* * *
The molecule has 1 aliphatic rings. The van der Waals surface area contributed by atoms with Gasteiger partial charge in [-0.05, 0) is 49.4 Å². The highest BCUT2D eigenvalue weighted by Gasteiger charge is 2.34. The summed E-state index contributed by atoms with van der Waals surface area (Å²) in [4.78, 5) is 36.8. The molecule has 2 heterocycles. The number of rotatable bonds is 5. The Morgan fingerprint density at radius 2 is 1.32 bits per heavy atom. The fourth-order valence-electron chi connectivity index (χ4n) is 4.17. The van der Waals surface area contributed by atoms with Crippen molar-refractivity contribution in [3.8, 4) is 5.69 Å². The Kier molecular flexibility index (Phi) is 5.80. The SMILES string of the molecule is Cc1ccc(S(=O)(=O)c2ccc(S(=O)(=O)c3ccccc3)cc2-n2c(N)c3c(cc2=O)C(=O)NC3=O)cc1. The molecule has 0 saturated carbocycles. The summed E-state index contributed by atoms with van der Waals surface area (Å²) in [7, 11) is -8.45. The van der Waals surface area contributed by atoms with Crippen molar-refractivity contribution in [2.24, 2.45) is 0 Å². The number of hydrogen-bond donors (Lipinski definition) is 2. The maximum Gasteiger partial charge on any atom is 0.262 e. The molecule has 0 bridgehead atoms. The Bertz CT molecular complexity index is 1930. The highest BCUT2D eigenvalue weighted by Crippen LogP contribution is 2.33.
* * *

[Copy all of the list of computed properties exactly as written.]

The molecule has 1 aliphatic rings. The van der Waals surface area contributed by atoms with Gasteiger partial charge in [-0.05, 0) is 49.4 Å². The highest BCUT2D eigenvalue weighted by Gasteiger charge is 2.34. The summed E-state index contributed by atoms with van der Waals surface area (Å²) in [4.78, 5) is 36.8. The molecule has 2 heterocycles. The number of rotatable bonds is 5. The Morgan fingerprint density at radius 2 is 1.32 bits per heavy atom. The fourth-order valence-electron chi connectivity index (χ4n) is 4.17. The van der Waals surface area contributed by atoms with Crippen molar-refractivity contribution in [3.8, 4) is 5.69 Å². The Kier molecular flexibility index (Phi) is 5.80. The SMILES string of the molecule is Cc1ccc(S(=O)(=O)c2ccc(S(=O)(=O)c3ccccc3)cc2-n2c(N)c3c(cc2=O)C(=O)NC3=O)cc1. The molecule has 0 saturated carbocycles. The summed E-state index contributed by atoms with van der Waals surface area (Å²) in [7, 11) is -8.45. The van der Waals surface area contributed by atoms with Crippen molar-refractivity contribution in [2.24, 2.45) is 0 Å². The number of hydrogen-bond donors (Lipinski definition) is 2. The maximum Gasteiger partial charge on any atom is 0.262 e. The molecule has 0 bridgehead atoms. The Bertz CT molecular complexity index is 1930. The highest BCUT2D eigenvalue weighted by Crippen LogP contribution is 2.33.